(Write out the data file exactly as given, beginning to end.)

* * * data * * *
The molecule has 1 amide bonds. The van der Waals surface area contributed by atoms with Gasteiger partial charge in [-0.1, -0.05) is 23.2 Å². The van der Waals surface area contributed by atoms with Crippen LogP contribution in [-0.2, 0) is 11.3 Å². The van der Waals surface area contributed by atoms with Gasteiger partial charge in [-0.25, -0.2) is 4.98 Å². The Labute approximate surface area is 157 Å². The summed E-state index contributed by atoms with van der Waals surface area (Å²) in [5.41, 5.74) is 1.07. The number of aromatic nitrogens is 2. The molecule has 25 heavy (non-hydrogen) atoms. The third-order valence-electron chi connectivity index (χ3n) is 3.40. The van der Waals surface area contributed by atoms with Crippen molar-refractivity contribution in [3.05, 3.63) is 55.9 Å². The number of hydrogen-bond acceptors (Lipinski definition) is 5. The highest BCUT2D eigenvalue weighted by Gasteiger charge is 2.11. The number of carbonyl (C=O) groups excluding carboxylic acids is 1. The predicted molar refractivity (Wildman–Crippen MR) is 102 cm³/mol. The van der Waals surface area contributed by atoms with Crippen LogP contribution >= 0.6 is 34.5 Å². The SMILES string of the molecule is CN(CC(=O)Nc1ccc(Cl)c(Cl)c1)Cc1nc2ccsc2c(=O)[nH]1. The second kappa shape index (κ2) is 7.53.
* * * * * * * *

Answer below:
The molecule has 1 amide bonds. The van der Waals surface area contributed by atoms with Gasteiger partial charge in [-0.1, -0.05) is 23.2 Å². The van der Waals surface area contributed by atoms with Crippen LogP contribution in [-0.2, 0) is 11.3 Å². The van der Waals surface area contributed by atoms with Gasteiger partial charge in [-0.25, -0.2) is 4.98 Å². The Labute approximate surface area is 157 Å². The summed E-state index contributed by atoms with van der Waals surface area (Å²) in [5.41, 5.74) is 1.07. The number of aromatic nitrogens is 2. The molecule has 25 heavy (non-hydrogen) atoms. The third-order valence-electron chi connectivity index (χ3n) is 3.40. The van der Waals surface area contributed by atoms with Crippen molar-refractivity contribution in [3.05, 3.63) is 55.9 Å². The number of hydrogen-bond acceptors (Lipinski definition) is 5. The highest BCUT2D eigenvalue weighted by Gasteiger charge is 2.11. The number of carbonyl (C=O) groups excluding carboxylic acids is 1. The predicted molar refractivity (Wildman–Crippen MR) is 102 cm³/mol. The van der Waals surface area contributed by atoms with Crippen LogP contribution >= 0.6 is 34.5 Å². The SMILES string of the molecule is CN(CC(=O)Nc1ccc(Cl)c(Cl)c1)Cc1nc2ccsc2c(=O)[nH]1. The second kappa shape index (κ2) is 7.53.